Whilst coverage of women’s football has increased in recent years, what often goes unnoticed are the hundreds of women who play a vital role in the day-to-day functions of professional clubs, the grassroots game and national and community-based football organisations.

In a feature series, Kick It Out has been speaking to women who work within football – in a number of roles including coaching, club executives, photographers, administrators, matchday staff and more – to celebrate and gain an insight into their contributions to the professional game.

The feature discusses their experiences of the game, how they reached where they are today and any challenges they may have faced along the way.

In part two of the July entry, Carol Fleming, a Human Resources (HR) professional working at Queens Park Rangers, discussed the need for female role models in the football industry, encouraging more diversity in the game and Kick It Out's role in promoting equality.


Despite spending most of her career outside of football, when Carol Fleming joined QPR back in 2011, she never felt as though she experienced the challenges you might expect a woman to face in such a male-dominated industry.

“I haven’t largely because of my character – I’m not easily fazed,” she explained. “I’m not easily intimidated by the male environment. Having an older brother and raising boys, I had to be built of 'sterner stuff' so to speak. So personally I haven’t experienced it.”

However, Carol is quick to point out that being ‘resilient’ or ‘tough’ should not be a prerequisite for anyone to succeed in the industry.

“Women should be able to work in the football environment without having to be made of 'sterner stuff', without having to face those challenges – they should be able to come into the workplace and do their job respectfully like anybody else, and be treated fairly like anybody else.”

Whilst Carol’s personal qualities may have helped her make the transition into football with relative ease, she recognises the importance of the support provided by her then-manager when she took on the role at QPR.

“I was fortunate that when I joined the club in 2011, my line manager was Rebecca Caplehorn, who has now gone on to be Director of Football Operations at Tottenham,” she recalled. “She’s somebody I found to be a great mentor, great to work for and somebody that I found inspirational – to be in football for as long as she had been and to rise through the ranks as she has done.

“And I know from working with her, she probably faced more challenges of being in a male-dominated environment attending those board meetings, arguing with men as to what’s right and wrong in terms of how to do things. So at my level I haven’t experienced it but I am aware that there are women that do.”

Inspired by her own experience, Carol believes it’s important for her to offer similar guidance and support to women starting out in the game.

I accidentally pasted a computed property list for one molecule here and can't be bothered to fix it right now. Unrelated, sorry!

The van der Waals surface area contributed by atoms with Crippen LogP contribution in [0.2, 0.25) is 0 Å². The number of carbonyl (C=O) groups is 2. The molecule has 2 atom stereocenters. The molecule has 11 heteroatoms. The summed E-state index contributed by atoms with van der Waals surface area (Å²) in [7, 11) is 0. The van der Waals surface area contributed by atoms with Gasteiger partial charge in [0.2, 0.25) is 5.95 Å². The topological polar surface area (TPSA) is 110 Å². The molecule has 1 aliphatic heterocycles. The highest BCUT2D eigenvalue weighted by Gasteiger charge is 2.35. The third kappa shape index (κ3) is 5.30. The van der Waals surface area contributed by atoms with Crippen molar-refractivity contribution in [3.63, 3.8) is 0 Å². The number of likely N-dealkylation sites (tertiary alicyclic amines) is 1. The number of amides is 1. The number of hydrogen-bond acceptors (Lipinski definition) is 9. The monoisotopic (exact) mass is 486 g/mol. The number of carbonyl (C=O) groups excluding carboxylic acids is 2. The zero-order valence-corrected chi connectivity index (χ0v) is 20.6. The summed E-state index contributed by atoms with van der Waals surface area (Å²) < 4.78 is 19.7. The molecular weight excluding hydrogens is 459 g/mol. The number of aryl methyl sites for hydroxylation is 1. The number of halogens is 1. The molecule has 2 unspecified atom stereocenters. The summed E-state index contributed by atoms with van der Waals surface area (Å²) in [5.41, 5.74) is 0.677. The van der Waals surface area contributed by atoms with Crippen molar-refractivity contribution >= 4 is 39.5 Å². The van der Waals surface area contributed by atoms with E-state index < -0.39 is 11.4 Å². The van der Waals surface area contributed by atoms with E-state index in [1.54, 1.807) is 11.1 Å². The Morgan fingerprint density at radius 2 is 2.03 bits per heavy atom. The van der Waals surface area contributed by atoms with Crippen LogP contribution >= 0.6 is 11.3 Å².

“I think it’s very important,” she asserted. “Especially now with young women coming out of college and university and the diversity of roles they can go into in football.

“I work closely with the finance team, a group of three women, and we all get on famously. I tend to be the big sister of the group, so I try to mentor them, I try to encourage them and try to help them in terms of how they can better themselves and be more effective in their roles.”

Carol is enthusiastic about the increased role women are having in football, but still feels that more needs to be done to ensure the game is more diverse all the way through to the top.

“I think it’s great to see that there are more women coming into football, especially at a coaching level,” she said. “In terms of support staff and background staff, you’re always going to have women in the offices but it would be good to see more women at board level.

“It needs to start higher up and on a bigger scale. The boards at FA level need to be a bit more diverse than they are currently, not only in terms of ethnic mixes but their gender mix too. If there’s more diversity higher up, then I think it filters through down to the lower levels.”

She continued: “If you look at grassroots football, there are so many women at secretary level, at the treasurer level etc. So if we can replicate what’s going on in grassroots in the professional game, then I think we’re on the right journey.”

Carol believes women in football can amplify their influence by working together and would like to see them make their voices heard by The FA.

“What I think would be good is if an organisation like Kick It Out can get some of the women of football together to have a roundtable discussion and maybe present something to The FA to say ‘there are women in football, they want to see a change in the game, this is what they’re saying – how can we go about affecting change?’”